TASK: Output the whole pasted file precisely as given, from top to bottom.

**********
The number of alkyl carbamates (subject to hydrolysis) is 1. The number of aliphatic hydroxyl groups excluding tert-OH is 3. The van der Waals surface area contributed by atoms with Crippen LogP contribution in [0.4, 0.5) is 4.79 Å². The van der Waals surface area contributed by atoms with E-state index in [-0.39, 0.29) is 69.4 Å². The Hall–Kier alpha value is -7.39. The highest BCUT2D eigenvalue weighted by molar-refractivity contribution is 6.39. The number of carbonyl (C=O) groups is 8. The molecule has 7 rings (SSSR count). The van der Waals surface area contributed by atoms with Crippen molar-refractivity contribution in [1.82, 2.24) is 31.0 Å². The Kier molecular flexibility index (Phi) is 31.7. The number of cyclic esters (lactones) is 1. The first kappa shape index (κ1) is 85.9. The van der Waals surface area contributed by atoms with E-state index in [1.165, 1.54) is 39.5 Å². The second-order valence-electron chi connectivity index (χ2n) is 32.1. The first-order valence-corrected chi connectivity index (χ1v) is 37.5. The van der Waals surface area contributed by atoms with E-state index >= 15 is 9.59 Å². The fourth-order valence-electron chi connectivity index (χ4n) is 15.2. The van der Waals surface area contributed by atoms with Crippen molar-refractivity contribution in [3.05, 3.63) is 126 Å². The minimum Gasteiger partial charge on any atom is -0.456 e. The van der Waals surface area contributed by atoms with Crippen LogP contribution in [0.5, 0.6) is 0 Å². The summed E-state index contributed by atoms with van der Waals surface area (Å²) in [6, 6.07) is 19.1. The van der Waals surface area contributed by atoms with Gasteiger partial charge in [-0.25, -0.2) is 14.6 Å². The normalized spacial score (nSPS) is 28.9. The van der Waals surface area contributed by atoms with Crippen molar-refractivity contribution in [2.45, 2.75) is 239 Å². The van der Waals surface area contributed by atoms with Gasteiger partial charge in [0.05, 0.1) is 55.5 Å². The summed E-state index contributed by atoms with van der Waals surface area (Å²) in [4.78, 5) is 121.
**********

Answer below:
The number of alkyl carbamates (subject to hydrolysis) is 1. The number of aliphatic hydroxyl groups excluding tert-OH is 3. The van der Waals surface area contributed by atoms with Crippen LogP contribution in [0.4, 0.5) is 4.79 Å². The van der Waals surface area contributed by atoms with E-state index in [-0.39, 0.29) is 69.4 Å². The Hall–Kier alpha value is -7.39. The highest BCUT2D eigenvalue weighted by molar-refractivity contribution is 6.39. The number of carbonyl (C=O) groups is 8. The molecule has 7 rings (SSSR count). The van der Waals surface area contributed by atoms with Crippen molar-refractivity contribution in [1.82, 2.24) is 31.0 Å². The Kier molecular flexibility index (Phi) is 31.7. The number of cyclic esters (lactones) is 1. The first kappa shape index (κ1) is 85.9. The van der Waals surface area contributed by atoms with E-state index in [1.165, 1.54) is 39.5 Å². The second-order valence-electron chi connectivity index (χ2n) is 32.1. The first-order valence-corrected chi connectivity index (χ1v) is 37.5. The van der Waals surface area contributed by atoms with E-state index >= 15 is 9.59 Å². The fourth-order valence-electron chi connectivity index (χ4n) is 15.2. The van der Waals surface area contributed by atoms with Crippen molar-refractivity contribution in [3.05, 3.63) is 126 Å². The minimum Gasteiger partial charge on any atom is -0.456 e. The van der Waals surface area contributed by atoms with Crippen LogP contribution in [0.5, 0.6) is 0 Å². The summed E-state index contributed by atoms with van der Waals surface area (Å²) in [6, 6.07) is 19.1. The van der Waals surface area contributed by atoms with Gasteiger partial charge in [-0.25, -0.2) is 14.6 Å². The normalized spacial score (nSPS) is 28.9. The van der Waals surface area contributed by atoms with Crippen molar-refractivity contribution in [2.45, 2.75) is 239 Å². The van der Waals surface area contributed by atoms with Gasteiger partial charge in [0.05, 0.1) is 55.5 Å². The summed E-state index contributed by atoms with van der Waals surface area (Å²) in [4.78, 5) is 121.